Listen all tracks :
|01. Guajira a mi madre (4:20)||0.59|
|02. Francito y Alfonsito (2:35)||0.59|
|03. Guyún: el Maestro (1:54)||0.59|
|04. Retrato de un médico violinista (6:34)||0.59|
|05. El noy de la mare (anonyme) (2:28)||0.59|
|06. María (1:36)||0.59|
|07. Recuerdos de la Alhambra (3:54)||0.59|
|08. 1er mouvement (6:39)||0.59|
|09. 2ème mouvement (2:24)||0.59|
|10. Troisième mouvement (4:34)||0.59|
|11. Un día di Noviembre (4:01)||0.59|
|12. Elogio de la danza (3:33)||0.59|
|13. Elogio de la danza, ostinato (2:35)||0.59|
|14. Danza característica (2:08)||0.59|
|15. El colibrí (1:17)||0.59|
|16. Perla marina (2:40)||0.59|
|17. Danza latinoamericana (0:56)||0.59|
Total Time 56:52
The Cuban music that is mostly known for its dance music. Due to a return to tradition, there has been a rediscovery of a musical paradise that had almost been forgotten. This popular music, performed by small groups, is the root of our present day music, (El colibrí). The guitar has always been the core instrument of popular music, as much in Spain as in most of the countries in Latin America. Great composers have contributed their knowledge and art to this music, especially in the realm of the guitar, because of the guitar¹s ability to maintain a continuous dialogue with the listener.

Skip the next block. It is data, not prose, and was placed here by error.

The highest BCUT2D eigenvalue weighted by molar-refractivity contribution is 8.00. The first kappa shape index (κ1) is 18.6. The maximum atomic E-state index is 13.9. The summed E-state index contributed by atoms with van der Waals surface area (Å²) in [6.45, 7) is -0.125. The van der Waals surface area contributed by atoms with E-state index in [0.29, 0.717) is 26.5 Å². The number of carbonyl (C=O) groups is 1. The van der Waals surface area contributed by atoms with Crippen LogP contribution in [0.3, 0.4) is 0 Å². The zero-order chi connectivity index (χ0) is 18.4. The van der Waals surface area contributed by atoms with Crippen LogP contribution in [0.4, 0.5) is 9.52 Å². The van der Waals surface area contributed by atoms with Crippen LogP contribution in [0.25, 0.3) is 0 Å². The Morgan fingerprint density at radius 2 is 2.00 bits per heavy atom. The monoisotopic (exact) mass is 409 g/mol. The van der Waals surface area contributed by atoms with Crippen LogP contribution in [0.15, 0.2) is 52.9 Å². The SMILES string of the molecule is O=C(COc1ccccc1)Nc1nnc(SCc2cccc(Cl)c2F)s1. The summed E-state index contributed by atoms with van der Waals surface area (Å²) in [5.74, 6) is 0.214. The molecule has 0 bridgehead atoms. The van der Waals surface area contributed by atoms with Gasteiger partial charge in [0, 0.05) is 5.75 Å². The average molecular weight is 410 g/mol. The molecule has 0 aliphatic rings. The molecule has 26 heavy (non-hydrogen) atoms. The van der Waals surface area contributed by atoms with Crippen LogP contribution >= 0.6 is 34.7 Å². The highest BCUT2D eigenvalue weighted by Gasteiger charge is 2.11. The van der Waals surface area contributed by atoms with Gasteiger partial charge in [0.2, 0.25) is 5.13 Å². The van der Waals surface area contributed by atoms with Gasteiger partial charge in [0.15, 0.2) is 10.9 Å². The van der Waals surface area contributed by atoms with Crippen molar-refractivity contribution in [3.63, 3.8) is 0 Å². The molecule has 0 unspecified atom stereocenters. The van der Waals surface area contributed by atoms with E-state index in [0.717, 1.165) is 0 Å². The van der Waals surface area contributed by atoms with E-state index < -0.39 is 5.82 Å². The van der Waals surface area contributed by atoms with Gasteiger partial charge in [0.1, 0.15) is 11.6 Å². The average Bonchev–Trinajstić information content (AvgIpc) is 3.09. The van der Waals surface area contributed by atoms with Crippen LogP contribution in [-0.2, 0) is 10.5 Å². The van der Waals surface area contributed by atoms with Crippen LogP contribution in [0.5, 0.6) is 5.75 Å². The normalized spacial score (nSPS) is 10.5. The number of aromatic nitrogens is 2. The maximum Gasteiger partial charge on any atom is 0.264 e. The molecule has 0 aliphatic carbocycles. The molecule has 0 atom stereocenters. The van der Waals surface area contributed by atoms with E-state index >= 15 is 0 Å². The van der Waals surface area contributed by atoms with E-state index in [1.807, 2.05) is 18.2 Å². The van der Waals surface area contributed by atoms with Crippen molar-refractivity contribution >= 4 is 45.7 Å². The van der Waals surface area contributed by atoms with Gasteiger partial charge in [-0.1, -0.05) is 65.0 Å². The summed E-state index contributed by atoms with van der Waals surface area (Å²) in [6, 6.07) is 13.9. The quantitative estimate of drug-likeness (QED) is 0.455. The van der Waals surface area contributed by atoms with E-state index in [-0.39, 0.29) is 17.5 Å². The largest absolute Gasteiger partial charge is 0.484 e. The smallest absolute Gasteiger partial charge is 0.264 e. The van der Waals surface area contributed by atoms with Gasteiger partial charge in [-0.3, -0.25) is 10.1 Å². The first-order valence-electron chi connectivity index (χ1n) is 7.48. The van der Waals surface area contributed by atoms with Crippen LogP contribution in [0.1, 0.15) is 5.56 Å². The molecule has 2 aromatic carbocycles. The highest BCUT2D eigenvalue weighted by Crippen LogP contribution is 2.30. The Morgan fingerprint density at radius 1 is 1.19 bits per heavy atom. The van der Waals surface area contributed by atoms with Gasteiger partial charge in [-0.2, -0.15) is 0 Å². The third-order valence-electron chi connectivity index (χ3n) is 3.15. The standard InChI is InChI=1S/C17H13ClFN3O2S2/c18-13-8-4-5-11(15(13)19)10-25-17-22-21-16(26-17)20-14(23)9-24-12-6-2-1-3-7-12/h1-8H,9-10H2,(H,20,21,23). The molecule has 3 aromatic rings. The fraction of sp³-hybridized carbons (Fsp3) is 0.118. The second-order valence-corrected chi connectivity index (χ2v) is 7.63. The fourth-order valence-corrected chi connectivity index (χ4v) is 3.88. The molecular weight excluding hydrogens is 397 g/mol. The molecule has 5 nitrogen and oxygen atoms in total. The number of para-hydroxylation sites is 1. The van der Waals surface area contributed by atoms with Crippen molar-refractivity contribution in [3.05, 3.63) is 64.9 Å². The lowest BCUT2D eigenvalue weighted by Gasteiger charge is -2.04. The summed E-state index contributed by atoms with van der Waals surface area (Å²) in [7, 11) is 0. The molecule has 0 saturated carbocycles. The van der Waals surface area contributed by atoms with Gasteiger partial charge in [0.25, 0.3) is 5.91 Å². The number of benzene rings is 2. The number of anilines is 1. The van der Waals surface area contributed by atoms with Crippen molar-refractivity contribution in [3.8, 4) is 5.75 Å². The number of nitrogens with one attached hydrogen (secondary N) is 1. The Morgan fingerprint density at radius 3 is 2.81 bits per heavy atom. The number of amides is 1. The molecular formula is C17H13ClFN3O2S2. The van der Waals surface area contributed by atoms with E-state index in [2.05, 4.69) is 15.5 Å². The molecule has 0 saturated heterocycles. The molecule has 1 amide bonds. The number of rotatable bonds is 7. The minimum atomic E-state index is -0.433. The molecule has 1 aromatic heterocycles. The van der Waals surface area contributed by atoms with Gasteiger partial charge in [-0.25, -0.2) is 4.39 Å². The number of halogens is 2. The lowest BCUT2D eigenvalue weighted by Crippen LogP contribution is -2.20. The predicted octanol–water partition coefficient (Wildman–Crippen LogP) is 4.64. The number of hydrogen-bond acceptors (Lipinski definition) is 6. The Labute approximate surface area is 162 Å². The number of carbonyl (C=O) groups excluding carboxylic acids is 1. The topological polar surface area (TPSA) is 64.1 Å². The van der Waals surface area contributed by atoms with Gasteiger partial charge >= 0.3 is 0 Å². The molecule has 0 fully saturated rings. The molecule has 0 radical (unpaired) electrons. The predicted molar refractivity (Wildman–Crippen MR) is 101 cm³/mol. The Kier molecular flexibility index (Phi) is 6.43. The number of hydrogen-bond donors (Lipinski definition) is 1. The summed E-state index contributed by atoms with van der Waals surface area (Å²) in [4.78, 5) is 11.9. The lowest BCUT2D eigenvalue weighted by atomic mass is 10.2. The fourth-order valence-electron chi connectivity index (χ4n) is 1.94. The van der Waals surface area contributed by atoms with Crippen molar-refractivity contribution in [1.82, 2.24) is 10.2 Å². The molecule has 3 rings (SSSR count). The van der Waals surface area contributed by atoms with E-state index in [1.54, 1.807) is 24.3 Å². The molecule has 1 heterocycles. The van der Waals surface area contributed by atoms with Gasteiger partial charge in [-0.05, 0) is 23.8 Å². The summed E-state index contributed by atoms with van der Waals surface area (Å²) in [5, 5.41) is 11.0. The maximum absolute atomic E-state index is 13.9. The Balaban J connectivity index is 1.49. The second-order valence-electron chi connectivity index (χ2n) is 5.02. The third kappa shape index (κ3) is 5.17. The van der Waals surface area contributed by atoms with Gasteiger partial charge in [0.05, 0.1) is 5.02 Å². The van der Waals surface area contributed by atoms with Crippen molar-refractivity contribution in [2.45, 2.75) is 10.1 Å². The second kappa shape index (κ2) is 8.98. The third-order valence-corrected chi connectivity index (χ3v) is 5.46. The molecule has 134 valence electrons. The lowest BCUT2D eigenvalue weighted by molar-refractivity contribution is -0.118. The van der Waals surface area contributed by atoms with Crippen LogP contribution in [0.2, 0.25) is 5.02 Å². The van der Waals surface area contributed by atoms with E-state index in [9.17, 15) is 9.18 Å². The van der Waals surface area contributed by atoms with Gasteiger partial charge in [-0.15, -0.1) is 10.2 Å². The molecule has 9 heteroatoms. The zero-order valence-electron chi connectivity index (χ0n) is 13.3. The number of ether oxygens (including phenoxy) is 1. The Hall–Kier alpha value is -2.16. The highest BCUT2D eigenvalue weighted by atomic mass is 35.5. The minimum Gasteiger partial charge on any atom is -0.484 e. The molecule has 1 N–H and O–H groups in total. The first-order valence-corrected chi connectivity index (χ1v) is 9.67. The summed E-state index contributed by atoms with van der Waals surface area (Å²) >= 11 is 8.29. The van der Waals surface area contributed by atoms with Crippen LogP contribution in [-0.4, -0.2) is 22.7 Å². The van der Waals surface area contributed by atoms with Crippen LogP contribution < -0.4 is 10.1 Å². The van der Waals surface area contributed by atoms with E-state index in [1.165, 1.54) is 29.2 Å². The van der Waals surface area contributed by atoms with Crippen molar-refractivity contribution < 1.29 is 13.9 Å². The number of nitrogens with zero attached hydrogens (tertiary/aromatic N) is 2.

Cuban composer, guitarist, and conductor Leo Brouwer is one of the most recognized composers for the guitar within this genre. He has written several concertos for guitar and orchestra and countless works for solo guitar. The works chosen for this recording span the different creative periods of this great musician, (Un día di Noviembre).
The melodies of the Spanish music in this recording signify, in my opinion, a return to our ancestors. Works known in Cuba with suggestive titles render a perfect image of the Alhambra, as an example, or of a María, at the same time playful, flirtatious, and sad.
Civil engineer, guitarist, and composer José Antonio (Ñico) Rojas perfectly integrates the rhythm and percussive flavor of Cuban popular music with the techniques of the classical guitar. Guajira a mi madre (Guajira for My Mother) is based on the rhythm of the country son. In contrast, Recuerdos de un médico violinista (Memories of a Doctor Violinist), reminds us of La Havana in the 1930s, and of those bars where you could taste the Cuban cocktails Hemingway valued so highly.
Among the first guitarists to stand out after the creation of the Cuban Guitar School were Aldo Rodríguez and Rey Guerra. Both composers, they have contributed greatly to our musical culture and pedagogy. As a final note, I would like to pay homage to my first teacher, Antonio Alberto Rodríguez, for sharing his knowledge of this wonderfully diverse instrument.
Marco Diaz Tamayo